How to: get motivated to study

As it’s now day two of study week, it’s probably time you got some stuff done, right? Let’s be honest, Monday was a write-off because you still had a whole week to go…but unfortunately that logic doesn’t stretch much past mid-week!

For your benefit I’ve put together a simple set of guidelines to help motivate you to study and actually be productive as well! Brilliant!

Step 1:

  • Find a suitable study space with a comfortable environment. Depending on what suits you, this could either be a quiet zone with few distractions or a cafe with a bit of bustle and background noise – some people find this helps them focus as it drowns out distracting thoughts.

Step 2:

  • Equip yourself with all the necessary tools: laptop/tablet, your standard pen and a back-up, a red pen for ‘marking’, plenty of refill, post-its, several highlighters and of course all the relevant class notes. You don’t want to have your study interrupted cause your pen’s run out of ink or you’ve forgotten your notes!

Step 3:

  • Make sure you have the necessary supplies – of the food variety. Have a big bottle of water (as well as whatever energy or caffeine drink you may require), and plenty of snacks like nuts, crackers and cheese, dried fruit, actual fruit and granola bars. You’ll want foods that will give you sustainable energy rather than short, sharp bursts. On that note, try to limit your caffeine intake as much as possible!

Step 4:

  • Get comfy. Wear your trackies and a hoodie if you need to. Adjusting your tight jeans and constantly sweeping your hair out of your face are little distractions that can potentially cause you to lose focus altogether.

Step 5:

  • Remove the obvious distractions: put your phone on silent and turn off wifi/data so Facebook doesn’t bother you. Even put it on airplane mode if you can. You can always have a quick check during your scheduled breaks.

Step 6:

  • Schedule reasonable breaks. Think of the lecture structure; every 50 mins of productive study deserves a 10 minute break. Give yourself a decent lunch break, 30 minutes to an hour, in which time you should go for a walk to refresh.

Step 7:

  • Set reasonable study goals. Take the time to evaluate what you need to achieve before the exams/assignment due dates. For each subject/assignment break it down into stages and even create a list of tasks to be done within each stage. Depending on the amount of work involved, use your judgement to set reasonable goals for each 50 minute block of study, with an ultimate goal of what you want to achieve by the end of each day.

Step 8:

  • Incentivise your study plan. This is the key to motivation. You’ll know what rewards will work for you. I find it helpful to include smaller incentives along the way to make sure you get each stage of your study plan done, as well as bigger ‘light at the end of the tunnel’ incentives. Smaller incentives could be a small bag of lollies or catching up with a friend for coffee. Bigger incentives are things like parties, trips away with friends and so on. You know you can’t enjoy these things until you meet your goals, so just get it done!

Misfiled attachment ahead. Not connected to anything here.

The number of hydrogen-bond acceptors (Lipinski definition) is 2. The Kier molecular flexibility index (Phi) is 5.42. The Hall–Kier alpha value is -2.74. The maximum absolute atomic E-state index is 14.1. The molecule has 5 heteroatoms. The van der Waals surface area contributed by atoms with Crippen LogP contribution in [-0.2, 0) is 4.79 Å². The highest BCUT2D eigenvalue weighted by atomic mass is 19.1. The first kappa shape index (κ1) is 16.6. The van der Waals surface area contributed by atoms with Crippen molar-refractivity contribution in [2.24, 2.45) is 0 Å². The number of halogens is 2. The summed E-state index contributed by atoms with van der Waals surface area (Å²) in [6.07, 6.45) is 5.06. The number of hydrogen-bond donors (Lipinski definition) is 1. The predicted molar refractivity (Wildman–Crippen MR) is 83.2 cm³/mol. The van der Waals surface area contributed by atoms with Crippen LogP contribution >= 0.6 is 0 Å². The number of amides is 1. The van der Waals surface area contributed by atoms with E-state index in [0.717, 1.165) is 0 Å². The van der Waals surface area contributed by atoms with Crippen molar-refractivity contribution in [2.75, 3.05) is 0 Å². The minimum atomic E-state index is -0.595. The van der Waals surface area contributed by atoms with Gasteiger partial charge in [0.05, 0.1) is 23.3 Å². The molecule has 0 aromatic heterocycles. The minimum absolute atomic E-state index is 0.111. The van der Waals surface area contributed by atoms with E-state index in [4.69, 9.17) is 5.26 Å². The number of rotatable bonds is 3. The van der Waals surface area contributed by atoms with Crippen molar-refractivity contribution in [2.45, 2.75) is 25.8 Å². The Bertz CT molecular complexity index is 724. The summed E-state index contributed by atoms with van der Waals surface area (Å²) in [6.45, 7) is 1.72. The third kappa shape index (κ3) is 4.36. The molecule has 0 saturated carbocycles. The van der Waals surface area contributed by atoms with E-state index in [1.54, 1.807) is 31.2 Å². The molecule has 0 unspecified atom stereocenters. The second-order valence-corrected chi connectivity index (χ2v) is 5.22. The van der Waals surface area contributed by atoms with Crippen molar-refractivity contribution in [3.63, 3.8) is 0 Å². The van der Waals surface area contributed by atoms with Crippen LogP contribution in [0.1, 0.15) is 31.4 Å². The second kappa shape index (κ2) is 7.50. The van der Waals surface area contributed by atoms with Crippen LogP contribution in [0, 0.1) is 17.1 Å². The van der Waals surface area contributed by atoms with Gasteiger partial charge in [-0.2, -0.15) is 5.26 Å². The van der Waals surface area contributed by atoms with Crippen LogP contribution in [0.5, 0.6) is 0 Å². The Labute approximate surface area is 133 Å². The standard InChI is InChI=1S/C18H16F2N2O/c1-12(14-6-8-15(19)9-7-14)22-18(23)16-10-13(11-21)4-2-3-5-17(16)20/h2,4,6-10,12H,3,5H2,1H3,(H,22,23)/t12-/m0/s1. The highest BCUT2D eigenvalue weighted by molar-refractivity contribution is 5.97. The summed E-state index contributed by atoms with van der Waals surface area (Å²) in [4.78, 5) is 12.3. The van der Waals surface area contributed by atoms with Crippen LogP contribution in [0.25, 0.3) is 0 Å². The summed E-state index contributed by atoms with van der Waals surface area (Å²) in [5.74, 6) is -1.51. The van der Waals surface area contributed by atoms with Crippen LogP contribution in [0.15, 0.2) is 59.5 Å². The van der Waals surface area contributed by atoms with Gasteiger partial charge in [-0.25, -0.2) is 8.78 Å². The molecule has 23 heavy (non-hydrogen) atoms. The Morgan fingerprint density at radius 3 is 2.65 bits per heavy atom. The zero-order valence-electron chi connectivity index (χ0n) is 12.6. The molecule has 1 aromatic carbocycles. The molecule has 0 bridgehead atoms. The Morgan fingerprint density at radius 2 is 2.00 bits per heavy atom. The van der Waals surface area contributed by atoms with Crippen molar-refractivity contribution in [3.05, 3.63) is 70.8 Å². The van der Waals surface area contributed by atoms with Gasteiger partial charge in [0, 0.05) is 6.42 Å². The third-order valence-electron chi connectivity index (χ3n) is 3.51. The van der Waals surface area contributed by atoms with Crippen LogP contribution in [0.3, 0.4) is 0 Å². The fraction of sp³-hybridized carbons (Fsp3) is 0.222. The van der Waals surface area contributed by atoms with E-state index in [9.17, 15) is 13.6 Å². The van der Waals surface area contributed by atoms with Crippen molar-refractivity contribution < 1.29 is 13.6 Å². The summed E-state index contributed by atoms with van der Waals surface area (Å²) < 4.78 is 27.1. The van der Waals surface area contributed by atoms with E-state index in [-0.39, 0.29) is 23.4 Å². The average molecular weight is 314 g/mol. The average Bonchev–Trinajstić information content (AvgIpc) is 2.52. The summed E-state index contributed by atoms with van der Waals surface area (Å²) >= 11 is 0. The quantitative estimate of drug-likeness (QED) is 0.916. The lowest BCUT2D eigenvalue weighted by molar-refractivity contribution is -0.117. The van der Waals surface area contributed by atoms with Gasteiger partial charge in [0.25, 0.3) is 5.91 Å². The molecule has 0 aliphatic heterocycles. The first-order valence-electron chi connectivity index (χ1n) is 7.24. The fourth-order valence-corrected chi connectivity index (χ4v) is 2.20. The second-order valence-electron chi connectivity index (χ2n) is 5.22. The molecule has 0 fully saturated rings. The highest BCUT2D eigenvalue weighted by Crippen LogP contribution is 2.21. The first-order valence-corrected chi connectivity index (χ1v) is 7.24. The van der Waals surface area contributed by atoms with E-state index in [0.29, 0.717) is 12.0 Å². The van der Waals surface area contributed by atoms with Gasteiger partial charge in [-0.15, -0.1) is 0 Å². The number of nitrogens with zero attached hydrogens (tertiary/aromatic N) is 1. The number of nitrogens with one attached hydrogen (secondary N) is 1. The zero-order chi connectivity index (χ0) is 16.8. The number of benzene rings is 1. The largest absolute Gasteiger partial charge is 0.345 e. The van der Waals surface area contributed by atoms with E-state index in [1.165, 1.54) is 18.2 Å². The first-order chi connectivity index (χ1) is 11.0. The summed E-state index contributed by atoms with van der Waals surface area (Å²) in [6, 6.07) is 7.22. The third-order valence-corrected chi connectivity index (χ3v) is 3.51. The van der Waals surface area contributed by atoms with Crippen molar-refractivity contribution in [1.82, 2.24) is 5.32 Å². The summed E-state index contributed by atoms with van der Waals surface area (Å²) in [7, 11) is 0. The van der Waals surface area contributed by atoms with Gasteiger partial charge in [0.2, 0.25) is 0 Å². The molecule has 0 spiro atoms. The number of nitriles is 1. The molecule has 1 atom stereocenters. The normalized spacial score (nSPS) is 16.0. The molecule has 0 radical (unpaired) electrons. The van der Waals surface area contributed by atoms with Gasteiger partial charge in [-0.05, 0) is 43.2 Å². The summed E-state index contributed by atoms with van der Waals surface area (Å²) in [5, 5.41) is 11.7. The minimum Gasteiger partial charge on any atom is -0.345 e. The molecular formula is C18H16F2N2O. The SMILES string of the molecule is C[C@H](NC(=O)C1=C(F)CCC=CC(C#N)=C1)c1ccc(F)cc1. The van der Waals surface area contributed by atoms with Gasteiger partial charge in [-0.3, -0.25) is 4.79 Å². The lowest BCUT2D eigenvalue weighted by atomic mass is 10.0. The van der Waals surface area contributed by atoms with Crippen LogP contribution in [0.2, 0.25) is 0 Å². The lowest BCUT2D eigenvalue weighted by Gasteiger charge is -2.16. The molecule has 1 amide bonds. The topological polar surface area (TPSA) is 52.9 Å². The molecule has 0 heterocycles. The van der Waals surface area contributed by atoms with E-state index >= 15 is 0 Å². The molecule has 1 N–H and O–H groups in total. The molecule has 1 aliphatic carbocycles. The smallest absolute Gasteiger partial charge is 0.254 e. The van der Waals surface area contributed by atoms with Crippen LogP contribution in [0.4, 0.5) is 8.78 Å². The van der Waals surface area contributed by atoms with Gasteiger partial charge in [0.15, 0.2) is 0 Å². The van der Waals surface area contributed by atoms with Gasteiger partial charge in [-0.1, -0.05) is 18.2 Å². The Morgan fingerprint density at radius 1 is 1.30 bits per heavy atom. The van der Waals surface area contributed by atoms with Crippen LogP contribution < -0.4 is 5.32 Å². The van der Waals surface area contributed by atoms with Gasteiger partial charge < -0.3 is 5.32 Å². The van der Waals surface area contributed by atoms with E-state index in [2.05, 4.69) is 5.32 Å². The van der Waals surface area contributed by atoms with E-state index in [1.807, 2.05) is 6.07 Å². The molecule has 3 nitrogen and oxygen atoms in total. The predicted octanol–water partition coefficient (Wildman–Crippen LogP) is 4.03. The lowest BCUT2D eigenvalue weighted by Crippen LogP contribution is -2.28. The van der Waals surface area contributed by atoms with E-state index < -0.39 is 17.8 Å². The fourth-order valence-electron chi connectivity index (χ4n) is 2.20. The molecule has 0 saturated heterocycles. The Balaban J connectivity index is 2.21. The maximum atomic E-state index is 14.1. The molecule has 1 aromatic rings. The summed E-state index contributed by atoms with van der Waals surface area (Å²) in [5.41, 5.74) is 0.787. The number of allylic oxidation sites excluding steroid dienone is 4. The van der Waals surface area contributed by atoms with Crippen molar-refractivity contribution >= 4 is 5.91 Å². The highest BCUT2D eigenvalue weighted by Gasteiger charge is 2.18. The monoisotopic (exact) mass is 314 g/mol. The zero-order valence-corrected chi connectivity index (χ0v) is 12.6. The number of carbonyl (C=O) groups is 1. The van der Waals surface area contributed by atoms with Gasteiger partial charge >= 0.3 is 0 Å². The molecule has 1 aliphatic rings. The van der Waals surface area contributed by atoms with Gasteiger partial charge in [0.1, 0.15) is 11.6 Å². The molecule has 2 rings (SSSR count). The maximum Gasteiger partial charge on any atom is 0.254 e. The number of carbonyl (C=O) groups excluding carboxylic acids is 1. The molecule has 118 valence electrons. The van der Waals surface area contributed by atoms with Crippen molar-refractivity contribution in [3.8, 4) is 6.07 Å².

Trust me, I know finding motivation to study can be hugely challenging. But just think of the big picture – why are you at university doing what you’re doing? It’s easy to get caught up in student life and forget about your overall reason for being here. So if all else fails then remind yourself of your overall goal! All the best, you can do it!

New Chronicle out now!

Chronicle cover

Since 1963, the Chronicle has been keeping the University of Canterbury and its alumni and friends informed of happenings on campus. Two issues are produced each year featuring news about staff, students, teaching and research at Canterbury.

The May issue is available now on magazine stands around campus and is also available online.

This issue features uni news, student success stories and groundbreaking research happening at UC. Read more about Prince Harry’s visit to UC, partnerships with the Tactix and the Crusaders, student mentoring, the new UC Finder app, the Engineering Without Borders Warm Homes Initiative and a whole lot more!

UC’s Co-curricular Record and what it all means

By now, most first-year undergrads will have heard of the Co-curricular Record, with quite a few of you signing up and joining activities already. For those that aren’t in on the action yet, here’s a quick run-down of what the Co-curricular Record is.

The Co-curricular Record (otherwise known as CCR) is a brand new initiative at UC and a New Zealand first. It’s a similar idea to your Academic Transcript, only this is a record of non-academic volunteer and paid roles you can engage in through UC and the UCSA.

This means that activities like volunteering with the Student Volunteer Army, supporting events as a UC Host, being a Class Rep and a whole lot of others get noted on your CCR so you can show off exactly what you’ve been involved in.

Your Record will be officially verified by UC so it can be a great document for job or scholarship applications, or even just to have all of your memories of uni life in one handy place.

While the CCR is only available to first-year students this year, all going well next year we’ll be opening registrations to students at all levels. There’s already a heap of activities waiting behind the scenes – UC Mentors, Student Leaders, UCSA Club Exec roles, etc.

So for first-year undergrads, keep an eye out next semester for new activities to be added, some student testimonials and more!

Find out more and register on the CCR website.

UC 15-0053-261

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